There is a lot to respond to, so I will go off the top of the noggin at first, then go back through and re-examine statements and questions.

So, one of the things that Gagdaddy said that really struck me in the identifcation chamber is that it is hard to take someone seriously who starts calling themself "the One From Above" and such non-sense. Even seen as an expression of language taken from Hinduism, which God-adizies folks left and right with the whole guru thing, Da took it a step further and called himself The Avatar, the One Who Has Unlocked The Potential For Stabalized God-Realization For The Entire Universe (he really loved capitalizing).

In The Knee of Listening he relates the tale of visiting Swami Muktananda over in India. Apparently this was the true beginning of his own idea of being a guru, as, according to Mr. Jones (his name at the time), the Swami actually confirmed his experiences of transcendence, in which he recognized himself as the Blue Pearl that arises in Space, a high-suble/low casual realm identification.

This validation stoked Da's confidence in himself as Master. But he kept experiencing states and having realizations that surpassed that which was described by the person he had chosen to be his guru. To me that is at the heart of what happened; when you present the idea that the guru is God, or at least God Realized, what happens when I objectively feel I have gone beyond his/her realm of experience? Well, hell, Buster, I must be God.

Of course my belief on the matter is that no man is God, that God is so far beyond the understanding of any limited and finite perspective that to say that I am God is to directly take away the Miracle of seeing that God is neither here nor there, that this Mystery is ever-present and constntly re-newing itself, therefore will never be understood with finality. The most amazing thing of Awakening is knowng that I don't know jack.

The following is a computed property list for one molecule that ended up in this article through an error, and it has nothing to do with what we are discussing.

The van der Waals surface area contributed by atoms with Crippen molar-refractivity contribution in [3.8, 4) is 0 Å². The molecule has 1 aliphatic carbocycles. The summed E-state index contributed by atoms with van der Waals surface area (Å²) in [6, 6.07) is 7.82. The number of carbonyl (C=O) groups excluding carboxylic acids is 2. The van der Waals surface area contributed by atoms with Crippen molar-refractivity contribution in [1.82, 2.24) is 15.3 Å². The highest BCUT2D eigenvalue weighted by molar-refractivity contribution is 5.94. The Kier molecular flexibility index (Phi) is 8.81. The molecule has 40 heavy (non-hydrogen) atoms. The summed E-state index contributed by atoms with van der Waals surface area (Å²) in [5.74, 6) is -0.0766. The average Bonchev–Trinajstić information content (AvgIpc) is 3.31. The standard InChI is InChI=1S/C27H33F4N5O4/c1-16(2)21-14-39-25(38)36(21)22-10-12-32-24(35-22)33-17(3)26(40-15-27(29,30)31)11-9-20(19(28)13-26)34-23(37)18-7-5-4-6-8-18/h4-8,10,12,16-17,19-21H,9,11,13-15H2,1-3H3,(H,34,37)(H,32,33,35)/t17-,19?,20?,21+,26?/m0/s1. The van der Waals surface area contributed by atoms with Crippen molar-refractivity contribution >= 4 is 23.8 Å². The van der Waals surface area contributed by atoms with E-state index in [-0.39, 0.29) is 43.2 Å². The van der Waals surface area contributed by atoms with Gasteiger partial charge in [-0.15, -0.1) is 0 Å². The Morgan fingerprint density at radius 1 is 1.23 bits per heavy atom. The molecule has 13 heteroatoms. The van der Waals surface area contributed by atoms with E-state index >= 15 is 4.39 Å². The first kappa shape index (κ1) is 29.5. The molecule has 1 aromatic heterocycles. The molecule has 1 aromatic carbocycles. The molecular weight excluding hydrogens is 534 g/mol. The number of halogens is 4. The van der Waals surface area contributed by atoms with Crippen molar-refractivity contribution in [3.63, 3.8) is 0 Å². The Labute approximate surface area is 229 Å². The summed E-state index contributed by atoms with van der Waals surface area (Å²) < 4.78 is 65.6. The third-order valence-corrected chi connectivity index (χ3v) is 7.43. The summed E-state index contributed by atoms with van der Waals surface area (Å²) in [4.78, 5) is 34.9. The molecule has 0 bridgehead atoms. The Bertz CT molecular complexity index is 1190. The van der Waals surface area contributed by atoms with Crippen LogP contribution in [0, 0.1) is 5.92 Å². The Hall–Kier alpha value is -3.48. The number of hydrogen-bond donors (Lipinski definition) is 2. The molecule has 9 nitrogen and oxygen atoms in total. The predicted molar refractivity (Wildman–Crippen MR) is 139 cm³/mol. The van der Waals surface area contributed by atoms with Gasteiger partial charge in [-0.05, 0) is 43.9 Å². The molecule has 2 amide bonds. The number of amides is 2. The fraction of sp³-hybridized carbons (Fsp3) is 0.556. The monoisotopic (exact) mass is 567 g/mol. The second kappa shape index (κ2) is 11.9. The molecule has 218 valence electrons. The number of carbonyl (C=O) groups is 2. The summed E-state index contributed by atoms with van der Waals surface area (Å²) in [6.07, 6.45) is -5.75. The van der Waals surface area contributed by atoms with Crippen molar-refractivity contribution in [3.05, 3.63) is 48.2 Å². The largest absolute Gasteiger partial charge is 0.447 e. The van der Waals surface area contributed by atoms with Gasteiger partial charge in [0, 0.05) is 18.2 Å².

Anyway, another thing that I respected about Bubba Free John's little book was that at least he was honest in his pathos. Drugging, whoring, over-eating, all the while never losing faith that not only was there a Truth beyond the mind-derived sense of self, but that human beings can wondrously experience that. According to him, Fullness included even the darkness, which is maybe why Will likened him to Manson and the such.

But ask yourself this question; could you do something of questionanble morals, then still realize and experience that you are in the Love of God? Could you go to the strip club, have some tittes slapped in your face for a couple of hours, get wasted on Jager,then eat some Wendy's on the way home, all the while knowing the Truth is by your side? Would you be able to pray or meditate when you got home without an over-whelming sense of shame and guilt? Would that even be possible? (The strip club scene I described above really isn't even that morally questionable, at least not from the standpoint of a feminized American 20 something male.)

One last point on being fried by the Light. If that were the case, why would God keep revealing Himself to such a person? If Da had really gone completely off his rocker from the Force, why did he continue to express experiences of direct Realiztion up until he passed on? Was he just in delusion feeling Ecsatsy, Bliss, Freedom, Fullness, and Breathless Wonder? If that is the case, maybe his delusion was a Gift.

Gagdad Bob said...

They do allege that he was on a lot of drugs.

Vis a vis the titties, Jäger & Wendies, I'm with Schuon, who talks about virtue being consciousness of a plane of reality. If someone claims to be enlightened, but virtue is not an intrinsic radiation from it, then I no longer count the realization for much. As Schuon says, virtue is Truth prolonged into the horizontal, into the realm of action. In short, Truth without virtue is like Jäger with no titties. So to speak.

will said...

It is possible, I think, for a spiritually realized individual to pass through a den of iniquity and not at all be troubled or touched by the negativity therein. In fact, I think it's virtually mandatory at some point that the spiritual aspirant does so, even if the Theater of Negativity is within - maybe especially if it is within. Most extreme example of passing through a den of iniquity I can think of: Christ descending into hell prior to the Resurrection.